What women are doing for post-tsunami Sri Lanka

I’m fortunate enough to know a lady who has the time and resources to fly around the globe helping others. She works with organizations to bring medical supplies to communities that need them. The work they do makes lasting improvements in people’s lives.

Today, she sold me a couple of very cute and well-crafted monk bags that were made in Sri Lanka by an organization of women called Suba Ude:

Suba Ude’s mission is to organize long term sustainable and participatory creative programs for tsunami affected people. Suba Ude is an organization that functions independently under the wing of its parent organization, the US-based non-profit private organization, A Place Called Home (www.apch.org), whose headquarters are in South Central Los Angeles. Suba Ude is funded by private donations, raised independently of APCH.

In February 2005, Heather Goodwin and Stephanie Bleyer formed Suba Ude in the southern town of Matara. The original mandate was to provide creative and physical outlets to children residing in emergency welfare camps. Since its inception, Suba Ude has built playgrounds, produced marionette shows, painted murals, set up Child Friendly Spaces and Sewing Centres for their mothers, taught swimming classes, and organized sports and arts days. In April Suba Ude’s focus turned to long-term sustainable creative projects. Suba Ude renovated a primary school and started Sase! – a foundation for children’s arts education. Suba Ude also partnered with USAID to provide multi-media training for war-affected youth on the east coast of Sri Lanka. Today, the MonkBag is Suba Ude’s focal project.

Each monk bag is made by a woman who is, through Suba Ude, developing the “skills, resources and confidence” she will need to rebuild a successful livelihood. This is a case not of charity, but of privileged women helping underprivileged women help themselves and their community. (*From the copy on a tag that comes with the bag.)

I doubt I can comprehend what it was like for those who experienced that tsunami a little over two years ago. Besides the enormous loss of life, the damage to property and infrastructure was devastating. Entire communities were displaced. Orphans found themselves living in emergency camps. Suba Ude is working to mitigate the psychological and cultural impact of the disaster, which is just as important as the physical rebuilding.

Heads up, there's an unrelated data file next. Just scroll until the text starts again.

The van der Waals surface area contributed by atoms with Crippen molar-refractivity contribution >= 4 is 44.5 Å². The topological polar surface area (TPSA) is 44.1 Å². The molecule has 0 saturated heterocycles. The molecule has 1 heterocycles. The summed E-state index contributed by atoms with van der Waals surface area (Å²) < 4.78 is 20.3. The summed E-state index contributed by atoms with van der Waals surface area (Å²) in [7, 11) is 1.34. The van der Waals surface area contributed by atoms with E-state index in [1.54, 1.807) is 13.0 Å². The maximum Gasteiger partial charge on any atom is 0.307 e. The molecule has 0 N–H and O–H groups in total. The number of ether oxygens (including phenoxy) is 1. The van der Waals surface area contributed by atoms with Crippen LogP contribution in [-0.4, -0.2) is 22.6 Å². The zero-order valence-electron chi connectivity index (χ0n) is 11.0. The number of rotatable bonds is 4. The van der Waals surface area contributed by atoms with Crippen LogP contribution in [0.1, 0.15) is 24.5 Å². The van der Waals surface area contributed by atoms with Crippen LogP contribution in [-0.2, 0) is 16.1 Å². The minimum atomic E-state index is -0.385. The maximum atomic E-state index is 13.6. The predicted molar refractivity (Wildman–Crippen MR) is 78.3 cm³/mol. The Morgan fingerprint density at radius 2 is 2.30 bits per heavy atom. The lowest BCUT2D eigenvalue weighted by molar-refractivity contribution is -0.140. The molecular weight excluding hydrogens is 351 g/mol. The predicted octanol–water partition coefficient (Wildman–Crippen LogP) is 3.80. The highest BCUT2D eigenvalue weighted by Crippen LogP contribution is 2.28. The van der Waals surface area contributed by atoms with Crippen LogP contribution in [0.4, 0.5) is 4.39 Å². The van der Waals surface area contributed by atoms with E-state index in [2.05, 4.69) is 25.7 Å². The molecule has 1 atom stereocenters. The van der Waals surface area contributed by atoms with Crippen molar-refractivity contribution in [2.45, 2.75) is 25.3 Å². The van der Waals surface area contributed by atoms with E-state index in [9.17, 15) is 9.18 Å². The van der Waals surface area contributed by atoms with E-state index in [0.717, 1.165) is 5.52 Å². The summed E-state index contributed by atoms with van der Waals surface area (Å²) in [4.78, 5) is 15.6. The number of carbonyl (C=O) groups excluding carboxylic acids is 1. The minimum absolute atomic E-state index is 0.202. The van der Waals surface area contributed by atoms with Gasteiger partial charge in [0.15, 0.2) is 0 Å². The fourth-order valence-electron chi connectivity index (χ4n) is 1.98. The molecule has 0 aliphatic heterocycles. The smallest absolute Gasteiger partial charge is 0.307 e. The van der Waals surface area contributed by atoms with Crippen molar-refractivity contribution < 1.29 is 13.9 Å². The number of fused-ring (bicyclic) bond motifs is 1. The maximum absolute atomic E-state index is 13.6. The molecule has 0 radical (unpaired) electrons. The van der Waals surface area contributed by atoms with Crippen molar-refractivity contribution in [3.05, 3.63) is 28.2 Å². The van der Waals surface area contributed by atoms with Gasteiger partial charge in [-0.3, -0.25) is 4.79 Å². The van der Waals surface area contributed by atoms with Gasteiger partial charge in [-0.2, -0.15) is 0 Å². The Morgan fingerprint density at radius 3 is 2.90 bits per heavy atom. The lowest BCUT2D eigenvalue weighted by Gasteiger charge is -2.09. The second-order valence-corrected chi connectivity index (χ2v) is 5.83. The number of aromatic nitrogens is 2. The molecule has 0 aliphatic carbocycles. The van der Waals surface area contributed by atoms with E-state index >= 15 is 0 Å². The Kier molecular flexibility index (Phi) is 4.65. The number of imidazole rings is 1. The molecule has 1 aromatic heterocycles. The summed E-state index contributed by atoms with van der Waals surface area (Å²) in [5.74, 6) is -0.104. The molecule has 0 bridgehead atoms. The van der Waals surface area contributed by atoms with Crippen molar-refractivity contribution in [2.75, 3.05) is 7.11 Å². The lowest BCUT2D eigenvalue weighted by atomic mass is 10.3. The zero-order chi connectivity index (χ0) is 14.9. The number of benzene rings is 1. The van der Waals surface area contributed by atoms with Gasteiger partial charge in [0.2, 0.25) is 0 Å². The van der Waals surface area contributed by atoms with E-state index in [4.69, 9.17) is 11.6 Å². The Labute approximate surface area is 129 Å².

I don’t know if the bags can be ordered online, but donations can be made at their blog.


  1. says

    This is such a fantastically wonderful idea. I feel as though more initiative on the part of thrid world countries that are in this vein should be established and encouraged. For example, I spent a semester abroad in India and while there, we visited the Barefoot College in Tilonia. It is not a college in the traditional sense but rather a space in between a bunch of very rural, very poor, very “country” (for lack of a better term) villages. The “College” encouraged villagers to come to this space to learn sustainable skills ranging from water management (a huge issue in India and most thrid world countries), solar power management (the participants were taught how to create devices to capture and use solar power), to classes on how to better market native crafts. Most of the participants were women. It was really amazing to see the amount of power that these women were able to take not only for themselves but their communities.

  2. Jennifer Kesler says

    That’s pretty awesome. Empowering individuals usually has a sort of “trickle-up effect” in which they strengthen their communities. Positive energy can spread like a virus, just like negative.

  3. says

    I have been put in touch with Heather as we too have set up a similar project called Bags of Appeal and to date we have made over 25,000 bags since March of this year (2008). It has the same principles to enable women and families to become self sustaining. The village our women come from have a major problem we are trying to help with. They have all be relocated after Tsunami into what appears at first glance to be a lovely new village. However when the rain starts the houses flood with sewage! the NGO who built the houses built onto land that was and is a swamp and in a geographical dip! Staggering but true. The NGO does not want any more to do with this problem so we are trying to help by enabling the families to earn money and try and put some into a central pot that will help this problem.

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